It's official! Samsung today confirmed it will launch the Galaxy S4 on 14 March at a special Mobile Unpacked event in New York City. It will be the first US launch of a major Galaxy device in three years, said Samsung spokeswoman Chenny Kin, and the new device is likely to reignite the battle between Samsung and its arch rival Apple.
Alongside the new flagship Galaxy S handset, the Korean firm will also release an official Galaxy S3 Jelly Bean 4.2 update at the event, according to recent reports. However, it appears the much sought-after firmware update may already be within reach - at least for those of you with enough tech know-how to flash a custom ROM to your device. Follow the link to find out where to download the leaked firmware and catch up on all the latest Samsung news.
It has been a busy start to the week for the ITProPortal team down at Mobile World Congress in Barcelona. Will Dalton got things rolling in style last night, enjoying some hands-on time with the freshly unveiled Alcatel One Touch Idol X, a new entry into the increasingly competitive 5in segment that boasts some impressive specs, not least its Full HD display and 13-megapixel camera.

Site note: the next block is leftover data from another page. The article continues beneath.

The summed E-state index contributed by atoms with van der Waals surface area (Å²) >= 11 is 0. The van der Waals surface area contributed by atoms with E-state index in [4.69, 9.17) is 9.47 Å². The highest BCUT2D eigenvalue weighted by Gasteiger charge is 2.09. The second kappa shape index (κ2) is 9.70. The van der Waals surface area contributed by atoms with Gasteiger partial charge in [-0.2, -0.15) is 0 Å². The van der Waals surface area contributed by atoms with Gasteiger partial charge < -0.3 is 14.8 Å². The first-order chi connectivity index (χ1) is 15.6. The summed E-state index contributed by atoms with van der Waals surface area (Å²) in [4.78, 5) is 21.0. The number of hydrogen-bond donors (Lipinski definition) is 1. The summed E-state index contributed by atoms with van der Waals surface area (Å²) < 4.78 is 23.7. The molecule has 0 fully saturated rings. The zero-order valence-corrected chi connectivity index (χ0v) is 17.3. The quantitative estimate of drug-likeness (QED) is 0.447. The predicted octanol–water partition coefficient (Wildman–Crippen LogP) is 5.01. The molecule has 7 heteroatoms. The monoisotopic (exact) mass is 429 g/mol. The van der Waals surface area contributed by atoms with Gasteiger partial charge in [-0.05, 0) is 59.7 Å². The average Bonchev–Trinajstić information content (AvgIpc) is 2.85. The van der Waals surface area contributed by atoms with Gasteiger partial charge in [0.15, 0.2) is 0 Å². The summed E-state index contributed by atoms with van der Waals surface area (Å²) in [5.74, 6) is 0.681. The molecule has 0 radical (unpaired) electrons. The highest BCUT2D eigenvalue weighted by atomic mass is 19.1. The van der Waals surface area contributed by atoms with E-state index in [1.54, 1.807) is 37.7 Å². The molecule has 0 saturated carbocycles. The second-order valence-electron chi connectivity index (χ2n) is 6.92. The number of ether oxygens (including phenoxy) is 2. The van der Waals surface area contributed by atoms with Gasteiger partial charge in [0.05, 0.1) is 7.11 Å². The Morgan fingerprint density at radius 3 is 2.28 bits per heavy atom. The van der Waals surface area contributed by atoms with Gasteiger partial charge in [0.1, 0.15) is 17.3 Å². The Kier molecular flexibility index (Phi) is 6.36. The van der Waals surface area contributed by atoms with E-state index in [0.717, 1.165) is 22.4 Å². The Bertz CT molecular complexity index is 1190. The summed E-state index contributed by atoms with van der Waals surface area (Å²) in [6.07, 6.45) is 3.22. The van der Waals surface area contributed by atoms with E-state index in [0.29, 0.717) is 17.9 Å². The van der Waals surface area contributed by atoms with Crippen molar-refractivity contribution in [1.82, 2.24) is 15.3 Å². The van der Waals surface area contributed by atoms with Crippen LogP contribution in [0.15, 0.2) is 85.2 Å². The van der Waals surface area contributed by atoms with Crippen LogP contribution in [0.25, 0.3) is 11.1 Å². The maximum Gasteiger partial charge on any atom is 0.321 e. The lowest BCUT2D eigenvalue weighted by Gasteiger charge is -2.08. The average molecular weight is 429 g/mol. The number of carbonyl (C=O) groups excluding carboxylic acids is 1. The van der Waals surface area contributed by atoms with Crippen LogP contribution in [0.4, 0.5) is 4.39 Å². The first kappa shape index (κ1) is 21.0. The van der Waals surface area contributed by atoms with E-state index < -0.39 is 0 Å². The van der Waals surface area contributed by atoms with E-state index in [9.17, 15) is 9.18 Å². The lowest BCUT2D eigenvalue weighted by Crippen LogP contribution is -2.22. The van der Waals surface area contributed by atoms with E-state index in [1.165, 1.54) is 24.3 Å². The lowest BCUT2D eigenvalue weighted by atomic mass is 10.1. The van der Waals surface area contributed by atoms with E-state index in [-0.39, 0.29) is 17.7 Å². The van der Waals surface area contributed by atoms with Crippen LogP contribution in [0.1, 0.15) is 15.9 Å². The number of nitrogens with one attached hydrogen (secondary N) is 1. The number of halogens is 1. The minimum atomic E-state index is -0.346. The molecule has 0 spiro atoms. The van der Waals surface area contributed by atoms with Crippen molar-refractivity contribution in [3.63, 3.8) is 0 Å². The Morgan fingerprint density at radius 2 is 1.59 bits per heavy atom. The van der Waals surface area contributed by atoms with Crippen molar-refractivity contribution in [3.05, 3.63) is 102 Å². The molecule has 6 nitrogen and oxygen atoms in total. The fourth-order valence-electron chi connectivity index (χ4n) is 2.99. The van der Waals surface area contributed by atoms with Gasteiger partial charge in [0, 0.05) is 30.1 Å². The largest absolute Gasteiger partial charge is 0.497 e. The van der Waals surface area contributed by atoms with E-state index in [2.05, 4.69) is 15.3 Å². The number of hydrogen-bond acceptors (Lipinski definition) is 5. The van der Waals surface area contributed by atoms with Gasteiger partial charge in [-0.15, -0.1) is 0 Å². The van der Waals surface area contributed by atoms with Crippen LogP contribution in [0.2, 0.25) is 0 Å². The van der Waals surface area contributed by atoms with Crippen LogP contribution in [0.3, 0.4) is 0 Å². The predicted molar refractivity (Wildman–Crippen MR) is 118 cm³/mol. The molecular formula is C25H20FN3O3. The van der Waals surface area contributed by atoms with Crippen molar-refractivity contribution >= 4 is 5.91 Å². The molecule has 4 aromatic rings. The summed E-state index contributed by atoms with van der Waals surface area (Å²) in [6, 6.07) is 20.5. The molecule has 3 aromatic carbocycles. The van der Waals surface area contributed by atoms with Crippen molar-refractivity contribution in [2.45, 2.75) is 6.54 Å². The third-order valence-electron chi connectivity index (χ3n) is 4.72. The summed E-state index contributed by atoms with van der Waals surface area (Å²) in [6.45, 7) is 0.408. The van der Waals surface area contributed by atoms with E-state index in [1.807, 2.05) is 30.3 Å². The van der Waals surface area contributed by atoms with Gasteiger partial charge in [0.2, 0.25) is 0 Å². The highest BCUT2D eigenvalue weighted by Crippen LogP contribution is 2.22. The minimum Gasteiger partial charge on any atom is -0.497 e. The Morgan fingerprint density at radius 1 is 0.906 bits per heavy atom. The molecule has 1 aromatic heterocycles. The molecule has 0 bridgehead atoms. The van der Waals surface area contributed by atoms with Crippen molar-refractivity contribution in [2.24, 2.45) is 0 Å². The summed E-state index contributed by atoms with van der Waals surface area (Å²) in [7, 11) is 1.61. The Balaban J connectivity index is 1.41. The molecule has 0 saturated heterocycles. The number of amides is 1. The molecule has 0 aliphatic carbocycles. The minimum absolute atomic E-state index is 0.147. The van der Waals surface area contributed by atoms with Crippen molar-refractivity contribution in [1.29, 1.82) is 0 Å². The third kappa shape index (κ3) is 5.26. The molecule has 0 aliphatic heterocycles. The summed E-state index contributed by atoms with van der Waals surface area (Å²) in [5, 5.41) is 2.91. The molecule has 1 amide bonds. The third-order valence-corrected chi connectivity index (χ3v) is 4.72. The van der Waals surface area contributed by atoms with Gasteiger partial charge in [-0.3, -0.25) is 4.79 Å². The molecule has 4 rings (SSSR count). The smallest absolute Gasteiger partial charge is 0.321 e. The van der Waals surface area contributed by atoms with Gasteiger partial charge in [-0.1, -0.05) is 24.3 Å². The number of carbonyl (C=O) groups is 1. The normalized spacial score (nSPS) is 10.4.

Elsewhere, we've got a hands-on preview of the Huawei Ascend P2, and plenty of excitement from Nokia, who launched two new additions to its Windows Phone 8 lineup - the Lumia 520 and Lumia 720. There was some quality spotlight time for ZTE and its 5.7in Grand Memo "phablet" as well, while HP's unveiling of a 7in Android tablet ranks as one of the early surprises of MWC. There's plenty more action to come this week, so stay tuned as we'll continue to report on all the best news from Barcelona as it happens.
Last week was replete with high-profile cyber attacks, with the likes of Facebook, Apple and, rather ironically, Anonymous confessing they had been the victims of a string of digital security breaches. Microsoft is now the latest addition to the list, having admitted that its computers were hacked in a similar way to Facebook and Apple. ""During our investigation, we found a small number of computers, including some in our Mac business unit, that were infected by malicious software using techniques similar to those documented by other organizations," the company said. Microsoft claims it has put the issue to bed, leaving us to wonder which major tech firm will be next.